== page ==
The test of a first-rate intelligence is the ability to hold two opposed ideas in mind at the same time and still retain the ability to function.
-F. Scott Fitzgerald
One of the hardest things about life is that we’re always guessing. They say the only certain things in life are death and taxes. But you can evade your taxes. It just might not go well. And there’s been a lot of talk about living forever or at least a Hell of a lot longer because of stem cell research and a million other things even more complicated, like the stuff Philip K. Dick wrote about.
Really nothing is certain. But much is likely. There are horses, and there are zebras.
When you go to medical school, there’s a saying that new students often hear: When you hear hoof beats, look for horses, not zebras.
Essentially, this means that the most obvious conclusion is the most likely. Most things are the most normal case. By definition, really. That’s why they’re considered normal.
The trouble of course is that zebras exist. They’re not imaginary creatures. And sometimes when you hear the hoof beats, it’s a zebra.
You’re guessing which. You’re always guessing which.
Now, there are ways to make your guesses a little more accurate. Are you in a zoo? Are you in a place where zebras are native fauna? Did you see a black and white striped blur in your peripheral vision?
If any of these, or some combination of these, is true, then you’re more likely to have heard a zebra.
I find that a lot of people have problems in life not because they’re moral or immoral. Not because they’re gifted or challenged. It’s easy to believe this or tell ourselves these things are true. But that’s the horse. (Or is it the zebra?)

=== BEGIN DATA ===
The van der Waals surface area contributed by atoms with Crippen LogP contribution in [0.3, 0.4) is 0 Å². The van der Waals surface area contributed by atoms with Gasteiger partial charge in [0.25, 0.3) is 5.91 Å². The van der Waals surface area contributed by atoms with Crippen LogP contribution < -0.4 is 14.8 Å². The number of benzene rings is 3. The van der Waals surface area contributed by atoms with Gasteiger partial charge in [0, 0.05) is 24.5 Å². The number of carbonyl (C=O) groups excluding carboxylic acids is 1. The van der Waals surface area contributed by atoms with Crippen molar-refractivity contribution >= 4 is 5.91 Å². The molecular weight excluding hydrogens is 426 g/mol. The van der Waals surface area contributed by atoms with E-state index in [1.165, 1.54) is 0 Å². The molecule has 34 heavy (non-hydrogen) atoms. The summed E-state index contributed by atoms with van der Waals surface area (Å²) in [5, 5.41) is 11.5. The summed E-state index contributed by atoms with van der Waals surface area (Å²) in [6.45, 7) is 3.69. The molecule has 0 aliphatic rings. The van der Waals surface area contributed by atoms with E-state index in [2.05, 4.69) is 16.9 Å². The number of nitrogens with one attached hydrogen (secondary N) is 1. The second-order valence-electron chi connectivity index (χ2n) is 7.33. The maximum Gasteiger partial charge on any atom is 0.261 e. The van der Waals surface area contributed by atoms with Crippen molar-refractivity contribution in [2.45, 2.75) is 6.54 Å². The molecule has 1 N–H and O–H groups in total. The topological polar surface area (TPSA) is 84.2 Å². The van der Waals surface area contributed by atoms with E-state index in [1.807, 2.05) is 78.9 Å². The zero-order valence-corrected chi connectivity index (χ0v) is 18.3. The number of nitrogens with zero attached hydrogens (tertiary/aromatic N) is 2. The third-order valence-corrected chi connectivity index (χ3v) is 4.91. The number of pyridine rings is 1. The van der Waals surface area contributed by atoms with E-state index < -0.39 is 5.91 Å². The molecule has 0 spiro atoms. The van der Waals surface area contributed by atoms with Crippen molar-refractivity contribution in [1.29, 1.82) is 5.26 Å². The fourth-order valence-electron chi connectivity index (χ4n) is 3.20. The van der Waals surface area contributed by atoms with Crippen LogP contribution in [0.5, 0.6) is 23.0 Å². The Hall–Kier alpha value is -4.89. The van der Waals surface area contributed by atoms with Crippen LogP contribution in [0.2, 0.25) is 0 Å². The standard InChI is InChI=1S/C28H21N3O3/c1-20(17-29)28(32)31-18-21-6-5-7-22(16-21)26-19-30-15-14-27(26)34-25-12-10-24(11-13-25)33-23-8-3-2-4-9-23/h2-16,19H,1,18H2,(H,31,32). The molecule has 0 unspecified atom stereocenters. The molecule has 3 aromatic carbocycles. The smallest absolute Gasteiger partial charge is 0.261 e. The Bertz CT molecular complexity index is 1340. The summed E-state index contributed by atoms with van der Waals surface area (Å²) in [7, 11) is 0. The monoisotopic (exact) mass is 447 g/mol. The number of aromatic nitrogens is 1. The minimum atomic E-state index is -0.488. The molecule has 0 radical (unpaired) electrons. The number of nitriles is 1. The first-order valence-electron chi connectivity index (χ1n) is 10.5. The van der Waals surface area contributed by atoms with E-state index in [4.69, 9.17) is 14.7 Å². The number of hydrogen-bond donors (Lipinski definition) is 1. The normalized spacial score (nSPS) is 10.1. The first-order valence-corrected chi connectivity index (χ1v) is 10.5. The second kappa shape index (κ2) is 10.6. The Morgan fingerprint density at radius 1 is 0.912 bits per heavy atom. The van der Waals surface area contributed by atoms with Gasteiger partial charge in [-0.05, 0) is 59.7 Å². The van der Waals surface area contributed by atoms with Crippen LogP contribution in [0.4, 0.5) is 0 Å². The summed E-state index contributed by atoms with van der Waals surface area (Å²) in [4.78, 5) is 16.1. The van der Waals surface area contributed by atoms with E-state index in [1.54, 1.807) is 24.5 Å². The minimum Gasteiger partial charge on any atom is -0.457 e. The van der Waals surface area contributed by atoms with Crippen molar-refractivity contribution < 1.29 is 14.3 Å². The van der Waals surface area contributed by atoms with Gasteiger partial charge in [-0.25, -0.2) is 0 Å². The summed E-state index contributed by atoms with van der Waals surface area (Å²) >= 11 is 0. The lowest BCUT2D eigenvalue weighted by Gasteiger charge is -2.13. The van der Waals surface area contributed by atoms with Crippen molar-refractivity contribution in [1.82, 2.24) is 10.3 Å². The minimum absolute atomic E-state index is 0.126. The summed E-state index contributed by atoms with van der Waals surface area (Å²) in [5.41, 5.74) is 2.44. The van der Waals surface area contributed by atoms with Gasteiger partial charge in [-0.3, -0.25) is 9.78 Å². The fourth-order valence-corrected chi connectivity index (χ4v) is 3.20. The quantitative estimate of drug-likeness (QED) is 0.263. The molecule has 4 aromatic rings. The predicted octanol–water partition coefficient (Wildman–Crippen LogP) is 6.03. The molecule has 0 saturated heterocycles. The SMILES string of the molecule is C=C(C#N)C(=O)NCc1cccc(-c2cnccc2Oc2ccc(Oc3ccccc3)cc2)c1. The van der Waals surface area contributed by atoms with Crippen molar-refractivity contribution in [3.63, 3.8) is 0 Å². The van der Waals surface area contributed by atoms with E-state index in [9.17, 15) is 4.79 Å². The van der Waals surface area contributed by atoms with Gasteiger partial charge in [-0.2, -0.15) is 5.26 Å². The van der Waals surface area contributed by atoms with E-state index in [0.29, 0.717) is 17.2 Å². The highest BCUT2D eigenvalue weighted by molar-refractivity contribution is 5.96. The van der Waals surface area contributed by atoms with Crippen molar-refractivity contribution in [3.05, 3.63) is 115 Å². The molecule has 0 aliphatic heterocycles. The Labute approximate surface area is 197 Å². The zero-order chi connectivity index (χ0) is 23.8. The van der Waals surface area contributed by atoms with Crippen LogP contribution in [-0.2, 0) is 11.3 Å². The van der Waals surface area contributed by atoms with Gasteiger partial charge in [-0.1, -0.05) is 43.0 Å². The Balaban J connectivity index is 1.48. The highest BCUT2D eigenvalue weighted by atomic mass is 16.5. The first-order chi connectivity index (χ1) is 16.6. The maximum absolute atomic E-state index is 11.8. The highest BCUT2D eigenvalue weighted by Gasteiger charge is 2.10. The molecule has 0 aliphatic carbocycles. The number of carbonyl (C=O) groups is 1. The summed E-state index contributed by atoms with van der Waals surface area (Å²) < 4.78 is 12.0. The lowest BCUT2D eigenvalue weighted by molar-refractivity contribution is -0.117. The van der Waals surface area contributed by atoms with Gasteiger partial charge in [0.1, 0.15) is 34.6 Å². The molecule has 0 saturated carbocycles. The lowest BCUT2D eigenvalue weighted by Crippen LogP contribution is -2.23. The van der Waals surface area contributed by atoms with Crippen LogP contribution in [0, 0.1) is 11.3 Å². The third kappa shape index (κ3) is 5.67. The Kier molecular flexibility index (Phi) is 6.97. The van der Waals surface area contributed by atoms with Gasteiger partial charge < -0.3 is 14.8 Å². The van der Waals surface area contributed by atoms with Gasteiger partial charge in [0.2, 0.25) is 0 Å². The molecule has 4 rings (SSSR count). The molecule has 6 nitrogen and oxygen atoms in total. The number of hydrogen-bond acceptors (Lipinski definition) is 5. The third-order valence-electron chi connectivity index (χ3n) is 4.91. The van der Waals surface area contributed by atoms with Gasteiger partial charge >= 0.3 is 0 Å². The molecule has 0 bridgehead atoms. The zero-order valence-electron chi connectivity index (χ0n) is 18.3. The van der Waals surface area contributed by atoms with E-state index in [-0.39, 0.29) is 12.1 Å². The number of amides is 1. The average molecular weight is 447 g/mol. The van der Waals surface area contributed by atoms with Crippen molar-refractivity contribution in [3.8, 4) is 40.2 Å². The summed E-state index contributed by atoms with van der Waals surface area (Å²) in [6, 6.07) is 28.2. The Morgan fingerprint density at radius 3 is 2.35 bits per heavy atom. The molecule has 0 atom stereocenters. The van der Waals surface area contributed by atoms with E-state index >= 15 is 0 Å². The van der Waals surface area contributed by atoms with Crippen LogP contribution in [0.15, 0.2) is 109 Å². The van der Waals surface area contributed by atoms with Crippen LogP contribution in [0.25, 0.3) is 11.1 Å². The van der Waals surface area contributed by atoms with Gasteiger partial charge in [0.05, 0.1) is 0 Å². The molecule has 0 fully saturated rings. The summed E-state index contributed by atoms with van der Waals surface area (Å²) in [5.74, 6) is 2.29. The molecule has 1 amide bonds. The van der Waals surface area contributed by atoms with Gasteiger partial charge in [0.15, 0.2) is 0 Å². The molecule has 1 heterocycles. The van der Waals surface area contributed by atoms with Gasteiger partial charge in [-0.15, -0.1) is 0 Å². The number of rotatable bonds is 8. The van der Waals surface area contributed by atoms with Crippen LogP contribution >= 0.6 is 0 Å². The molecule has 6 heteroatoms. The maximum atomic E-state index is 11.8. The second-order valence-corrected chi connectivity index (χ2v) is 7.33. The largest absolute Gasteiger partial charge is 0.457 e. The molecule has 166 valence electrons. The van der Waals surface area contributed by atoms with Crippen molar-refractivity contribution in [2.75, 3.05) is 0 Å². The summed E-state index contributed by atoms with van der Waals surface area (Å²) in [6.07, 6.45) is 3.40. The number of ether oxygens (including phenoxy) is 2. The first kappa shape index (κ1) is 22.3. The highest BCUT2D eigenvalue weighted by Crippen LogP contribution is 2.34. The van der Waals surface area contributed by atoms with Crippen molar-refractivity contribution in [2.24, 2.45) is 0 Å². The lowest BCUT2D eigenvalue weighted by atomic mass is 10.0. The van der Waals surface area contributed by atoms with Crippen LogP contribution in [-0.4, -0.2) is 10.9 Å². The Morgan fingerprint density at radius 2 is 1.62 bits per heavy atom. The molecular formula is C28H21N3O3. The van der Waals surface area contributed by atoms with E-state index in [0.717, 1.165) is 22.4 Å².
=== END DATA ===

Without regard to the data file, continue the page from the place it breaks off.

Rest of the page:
Rather, I find that a lot of people have problems in life because they’re bad guessers. They’re wrong about a lot of things, but they never learn. Because real life is a lot different than the hoof beat example.
Even after the hoof beats fade, you don’t always get to see whether it’s a horse or a zebra. Real life is often more ambiguous. Some people make their guesses and assume they’re right. Even if that conclusion is self-defeating. Even if it causes them to make decisions that create a self-fulfilling prophecy.
They heard a horse. They know it’s a horse, and there’s nothing that you can do to convince them that it wasn’t a horse.
Or they heard it was a zebra, and they know it’s a zebra, and there’s nothing you can do to convince them that it wasn’t a zebra.
Both are dangerous, defaulting to the normal or abnormal without fully considering the facts and challenging one’s intuitions against reality.
I’ve found that the happiest people allow themselves to consider both outcomes to be true. To weigh the evidence and figure out which one is more likely.
And if a zebra shows up in an unlikely place, they ask themselves why this could be.
They try to learn the most productive lesson that they can about this one time that they were wrong.
One that helps them guess a little bit better next time.
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